Step 3: Wiring the Pushbutton Switch

Picture of Wiring the Pushbutton Switch
To keep things modular, the pushbutton switch also connects to your Arduino, but it's a very separate circuit.

Note that the little pushbutton switches commonly available have four legs. The pins on each side are permanently connected to one another, so the button actually makes a single connection between the two sides. If you're in doubt as to which posts are which, just check it with your multimeter.

In the circuit diagram you're going to notice that we are using two resistors. Again, the exact values aren't really important, but the relative values are. If you aren't familiar with the concept of pull-up/pull-down resistors, please take a minute to really understand this circuit. If you don't, you will likely get flaky results in future projects or -- worse yet -- burn out your Arduino.

When the switch is OPEN, the circuit is simply a connection from the digital input (pin 2 in our case) to ground through a couple of resistors. Since we are connected to ground the value at pin 2 is LOW (approximately zero volts). If we were connected only to the switch the value would be whatever noise the wires were picking up. Maybe it would be close enough to zero to work, but maybe not. We need that ground connection to make sure our reading is right.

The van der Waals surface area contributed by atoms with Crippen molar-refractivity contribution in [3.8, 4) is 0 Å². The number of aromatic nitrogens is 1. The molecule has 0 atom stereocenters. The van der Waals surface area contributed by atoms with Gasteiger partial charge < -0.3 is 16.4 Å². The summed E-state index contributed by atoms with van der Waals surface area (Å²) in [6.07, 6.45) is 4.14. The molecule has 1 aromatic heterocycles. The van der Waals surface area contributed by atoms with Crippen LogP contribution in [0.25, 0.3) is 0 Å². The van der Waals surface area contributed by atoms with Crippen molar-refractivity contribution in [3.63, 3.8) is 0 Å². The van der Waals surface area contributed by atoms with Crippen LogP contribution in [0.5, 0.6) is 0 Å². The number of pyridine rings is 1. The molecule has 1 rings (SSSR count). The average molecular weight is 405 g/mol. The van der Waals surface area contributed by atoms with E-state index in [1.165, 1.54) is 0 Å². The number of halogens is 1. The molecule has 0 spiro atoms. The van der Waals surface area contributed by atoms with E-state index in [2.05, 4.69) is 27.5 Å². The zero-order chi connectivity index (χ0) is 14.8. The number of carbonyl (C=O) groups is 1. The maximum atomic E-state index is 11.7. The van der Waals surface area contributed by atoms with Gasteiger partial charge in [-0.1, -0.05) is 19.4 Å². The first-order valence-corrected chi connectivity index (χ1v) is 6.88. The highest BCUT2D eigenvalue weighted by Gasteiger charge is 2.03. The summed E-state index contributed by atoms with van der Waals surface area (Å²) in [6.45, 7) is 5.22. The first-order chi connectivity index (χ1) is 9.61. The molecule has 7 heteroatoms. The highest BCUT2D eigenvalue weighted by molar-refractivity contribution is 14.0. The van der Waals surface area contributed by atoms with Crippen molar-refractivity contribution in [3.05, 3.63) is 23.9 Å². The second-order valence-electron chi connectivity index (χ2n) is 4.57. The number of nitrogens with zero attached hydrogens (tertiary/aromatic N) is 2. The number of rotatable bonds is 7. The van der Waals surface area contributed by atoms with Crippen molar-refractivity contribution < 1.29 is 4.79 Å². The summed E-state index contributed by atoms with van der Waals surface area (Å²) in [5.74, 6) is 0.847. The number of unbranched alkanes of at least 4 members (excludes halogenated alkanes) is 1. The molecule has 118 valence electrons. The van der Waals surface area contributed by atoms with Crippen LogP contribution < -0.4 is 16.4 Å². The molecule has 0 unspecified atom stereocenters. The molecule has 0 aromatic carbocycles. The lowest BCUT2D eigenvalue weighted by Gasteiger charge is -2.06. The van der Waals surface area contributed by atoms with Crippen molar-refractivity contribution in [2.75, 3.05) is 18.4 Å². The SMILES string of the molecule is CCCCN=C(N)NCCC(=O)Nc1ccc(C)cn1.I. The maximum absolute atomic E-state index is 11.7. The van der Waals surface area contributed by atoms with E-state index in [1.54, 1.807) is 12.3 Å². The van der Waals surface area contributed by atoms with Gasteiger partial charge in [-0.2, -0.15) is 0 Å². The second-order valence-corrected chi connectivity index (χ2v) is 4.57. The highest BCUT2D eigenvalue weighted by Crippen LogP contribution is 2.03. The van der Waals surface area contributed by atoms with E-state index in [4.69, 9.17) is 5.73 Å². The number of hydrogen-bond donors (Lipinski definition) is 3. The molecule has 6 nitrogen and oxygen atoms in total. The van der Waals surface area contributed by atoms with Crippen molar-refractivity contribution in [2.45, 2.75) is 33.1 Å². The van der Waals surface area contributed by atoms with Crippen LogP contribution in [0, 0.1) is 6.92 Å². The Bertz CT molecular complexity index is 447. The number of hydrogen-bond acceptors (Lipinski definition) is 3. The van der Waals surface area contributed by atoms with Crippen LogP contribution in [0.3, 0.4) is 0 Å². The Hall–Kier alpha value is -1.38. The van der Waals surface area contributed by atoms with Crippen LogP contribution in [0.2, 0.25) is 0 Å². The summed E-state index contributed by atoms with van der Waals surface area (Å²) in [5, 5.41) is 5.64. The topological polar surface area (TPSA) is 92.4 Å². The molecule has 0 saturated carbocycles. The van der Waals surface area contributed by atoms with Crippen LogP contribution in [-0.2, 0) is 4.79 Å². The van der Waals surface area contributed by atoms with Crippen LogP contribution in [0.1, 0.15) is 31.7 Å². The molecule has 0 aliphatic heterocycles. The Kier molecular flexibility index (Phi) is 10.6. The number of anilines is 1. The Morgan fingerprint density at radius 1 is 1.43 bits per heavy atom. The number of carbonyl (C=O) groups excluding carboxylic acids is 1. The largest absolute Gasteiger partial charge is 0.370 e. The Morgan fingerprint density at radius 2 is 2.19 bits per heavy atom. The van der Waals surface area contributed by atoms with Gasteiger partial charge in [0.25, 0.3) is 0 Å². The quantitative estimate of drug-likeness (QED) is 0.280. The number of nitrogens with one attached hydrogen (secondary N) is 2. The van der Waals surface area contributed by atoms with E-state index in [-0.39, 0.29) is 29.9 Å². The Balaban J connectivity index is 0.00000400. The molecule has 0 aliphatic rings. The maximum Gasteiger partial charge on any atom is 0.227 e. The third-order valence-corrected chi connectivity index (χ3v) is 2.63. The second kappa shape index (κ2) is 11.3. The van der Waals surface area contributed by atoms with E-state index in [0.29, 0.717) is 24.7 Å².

When the switch is CLOSED, the 5V source is connected to ground across our 15k resistor. The 150 ohm resistor is negligible by comparison, so it has a minimal effect on the voltage our input pin is reading (5V) and the digital input is HIGH (~5V). The 150 ohm resistor keeps us from creating a short between the power source and the pin so that we don't damage the Arduino.

Again, the exact values of these resistors are not important. Just make sure R1 is MUCH bigger than R2 and that R2 is big enough to limit the current back to the board. My values were simply plucked from my parts bin.

Clarification: The resistor is a pull-DOWN resistor because it connects the digital input to ground. A pull-UP resistor would pull the normal (no button pressed) state of the input to 5V.
DirtMcGurt6 years ago
I'm new to this stuff but wouldn't that be a pull down?
gunnk (author)  DirtMcGurt6 years ago
Correct. Thanks for the catch on that. I've clarified the text now. Pull-up/Pull-down refers to what happens when the switch is OPEN. A pull-up resistor would hold Digital Pin 2 to 5V. A pull-down resistor holds it to 0 when the switch is open. We're holding to 0V when the switch is open, so this is a pull-down resistor.